SPCA Prosecuting Ithaca Hoarding Case

By WBNG News

SPCA Prosecuting Ithaca Hoarding Case

November 28, 2012 Updated Nov 28, 2012 at 2:40 PM EDT

(WBNG Binghamton) The SPCA of Tompkins County has seized 17 cats from the home of an Ithaca woman.

According to a news release:

Kristen Inman has been charged with one count of New York State Ag & Markets 353 (failure to provide proper sustenance) and one count of Ag & Markets 356 (failure to provide food, drink and wholesome air to a confined animal).

The case began in mid-September when the SPCA was contacted by the building management of the apartment. Inman had not been seen for more than a week and it was known that cats were in the apartment.

SPCA officers investigated and found 17 cats living in squalor. The cats had no food or water, the apartment was covered in urine and feces, and garbage was strewn everywhere. The SPCA Humane Investigators, wearing respirators and protective gear and assisted by the Ithaca Police Department, removed the cats from the apartment.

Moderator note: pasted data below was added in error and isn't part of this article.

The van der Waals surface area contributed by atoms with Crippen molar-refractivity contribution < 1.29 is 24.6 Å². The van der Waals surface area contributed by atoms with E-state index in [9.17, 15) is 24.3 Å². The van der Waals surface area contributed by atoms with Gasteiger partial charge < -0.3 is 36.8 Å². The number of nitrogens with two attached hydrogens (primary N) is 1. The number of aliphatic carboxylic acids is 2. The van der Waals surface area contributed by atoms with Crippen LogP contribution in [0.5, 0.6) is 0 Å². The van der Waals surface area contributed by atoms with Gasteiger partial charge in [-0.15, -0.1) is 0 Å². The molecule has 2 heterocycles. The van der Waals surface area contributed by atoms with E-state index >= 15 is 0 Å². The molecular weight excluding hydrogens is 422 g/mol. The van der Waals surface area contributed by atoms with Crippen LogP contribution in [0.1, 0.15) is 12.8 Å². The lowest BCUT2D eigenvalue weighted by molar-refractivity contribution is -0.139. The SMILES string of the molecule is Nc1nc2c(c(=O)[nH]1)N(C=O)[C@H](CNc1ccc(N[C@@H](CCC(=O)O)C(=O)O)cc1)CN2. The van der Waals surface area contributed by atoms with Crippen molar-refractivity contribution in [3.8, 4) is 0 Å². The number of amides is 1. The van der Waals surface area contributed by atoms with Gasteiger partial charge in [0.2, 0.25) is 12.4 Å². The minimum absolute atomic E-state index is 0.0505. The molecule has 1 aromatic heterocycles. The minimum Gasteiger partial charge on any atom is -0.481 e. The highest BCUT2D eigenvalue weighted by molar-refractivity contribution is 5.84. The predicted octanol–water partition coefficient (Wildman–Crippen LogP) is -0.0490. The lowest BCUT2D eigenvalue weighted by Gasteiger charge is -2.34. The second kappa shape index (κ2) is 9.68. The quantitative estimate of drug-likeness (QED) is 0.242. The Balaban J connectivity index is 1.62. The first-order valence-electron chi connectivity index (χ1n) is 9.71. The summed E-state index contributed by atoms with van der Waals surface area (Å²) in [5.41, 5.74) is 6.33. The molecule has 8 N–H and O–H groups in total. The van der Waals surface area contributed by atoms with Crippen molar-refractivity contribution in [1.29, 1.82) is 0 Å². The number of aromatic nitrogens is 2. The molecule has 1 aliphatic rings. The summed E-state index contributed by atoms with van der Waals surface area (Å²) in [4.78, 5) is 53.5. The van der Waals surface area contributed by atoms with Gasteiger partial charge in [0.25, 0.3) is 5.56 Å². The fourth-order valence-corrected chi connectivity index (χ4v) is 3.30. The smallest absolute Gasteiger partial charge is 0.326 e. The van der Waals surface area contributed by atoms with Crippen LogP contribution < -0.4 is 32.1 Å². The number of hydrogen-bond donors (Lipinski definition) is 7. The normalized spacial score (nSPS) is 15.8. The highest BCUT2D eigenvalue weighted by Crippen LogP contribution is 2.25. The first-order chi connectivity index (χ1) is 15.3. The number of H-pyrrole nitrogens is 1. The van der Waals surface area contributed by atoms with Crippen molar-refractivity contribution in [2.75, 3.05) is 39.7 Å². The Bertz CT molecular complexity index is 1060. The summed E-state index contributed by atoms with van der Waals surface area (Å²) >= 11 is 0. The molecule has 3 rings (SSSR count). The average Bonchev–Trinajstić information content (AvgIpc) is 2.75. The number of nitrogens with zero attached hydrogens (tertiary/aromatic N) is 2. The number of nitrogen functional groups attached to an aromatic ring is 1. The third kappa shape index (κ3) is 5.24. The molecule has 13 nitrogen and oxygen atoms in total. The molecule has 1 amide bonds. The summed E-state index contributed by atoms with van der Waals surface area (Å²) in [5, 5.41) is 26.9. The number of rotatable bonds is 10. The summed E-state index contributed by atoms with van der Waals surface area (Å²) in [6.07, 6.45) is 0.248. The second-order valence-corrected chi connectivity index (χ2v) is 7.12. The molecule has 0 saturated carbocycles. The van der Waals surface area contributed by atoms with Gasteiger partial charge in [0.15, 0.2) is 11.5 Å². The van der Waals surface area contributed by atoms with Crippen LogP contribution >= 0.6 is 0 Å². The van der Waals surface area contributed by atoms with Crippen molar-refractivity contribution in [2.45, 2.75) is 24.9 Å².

The cats were taken to the SPCA for full medical evaluations. All of them were dehydrated, underweight, severely infested with fleas and ear mites, and most were not spayed or neutered. For more than two months, the cats have been sheltered and cared for by the SPCA, recovering to full health. Four of the cats are currently available for adoption, thirteen are still in limbo pending the resolution of the case. Inman’s next court date is scheduled on December 14 (9:00 AM, Ithaca City Court).

SPCA executive director Jim Bouderau says, “This was a horrible situation, and it is amazing that all 17 cats survived. This case also put our already full shelter over the edge – we’ve had an outbreak of feline upper respiratory infection that has made us turn areas normally reserved for healthy cats into mini-infirmaries. Due to overcrowding, we even have a few cats housed in empty dog rooms in our adoption center.”

Bouderau goes on to say, “If members of the public would like to help, we have an urgent need for ‘medical’ foster homes for cats suffering URIs and adoptions of adult cats to reduce the overcrowding that creates stress for the animals which then leads to illness.”

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